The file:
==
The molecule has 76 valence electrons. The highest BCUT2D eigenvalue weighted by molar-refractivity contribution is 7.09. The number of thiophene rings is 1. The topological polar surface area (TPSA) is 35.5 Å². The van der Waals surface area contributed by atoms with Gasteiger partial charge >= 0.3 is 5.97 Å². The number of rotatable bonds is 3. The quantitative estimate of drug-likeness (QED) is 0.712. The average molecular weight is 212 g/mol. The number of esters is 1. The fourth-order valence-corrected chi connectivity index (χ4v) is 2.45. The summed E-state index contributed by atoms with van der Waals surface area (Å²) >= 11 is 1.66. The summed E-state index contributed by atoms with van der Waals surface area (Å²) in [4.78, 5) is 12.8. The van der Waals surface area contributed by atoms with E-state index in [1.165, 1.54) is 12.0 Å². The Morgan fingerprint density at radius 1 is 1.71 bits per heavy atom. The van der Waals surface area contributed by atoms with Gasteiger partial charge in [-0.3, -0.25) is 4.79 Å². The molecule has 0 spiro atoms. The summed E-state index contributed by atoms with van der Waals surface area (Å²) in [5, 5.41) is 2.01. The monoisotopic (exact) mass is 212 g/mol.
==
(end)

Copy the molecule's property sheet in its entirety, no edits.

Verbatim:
The molecule has 76 valence electrons. The highest BCUT2D eigenvalue weighted by molar-refractivity contribution is 7.09. The number of thiophene rings is 1. The topological polar surface area (TPSA) is 35.5 Å². The van der Waals surface area contributed by atoms with Gasteiger partial charge >= 0.3 is 5.97 Å². The number of rotatable bonds is 3. The quantitative estimate of drug-likeness (QED) is 0.712. The average molecular weight is 212 g/mol. The number of esters is 1. The fourth-order valence-corrected chi connectivity index (χ4v) is 2.45. The summed E-state index contributed by atoms with van der Waals surface area (Å²) >= 11 is 1.66. The summed E-state index contributed by atoms with van der Waals surface area (Å²) in [4.78, 5) is 12.8. The van der Waals surface area contributed by atoms with E-state index in [1.165, 1.54) is 12.0 Å². The Morgan fingerprint density at radius 1 is 1.71 bits per heavy atom. The van der Waals surface area contributed by atoms with Gasteiger partial charge in [-0.3, -0.25) is 4.79 Å². The molecule has 0 spiro atoms. The summed E-state index contributed by atoms with van der Waals surface area (Å²) in [5, 5.41) is 2.01. The monoisotopic (exact) mass is 212 g/mol.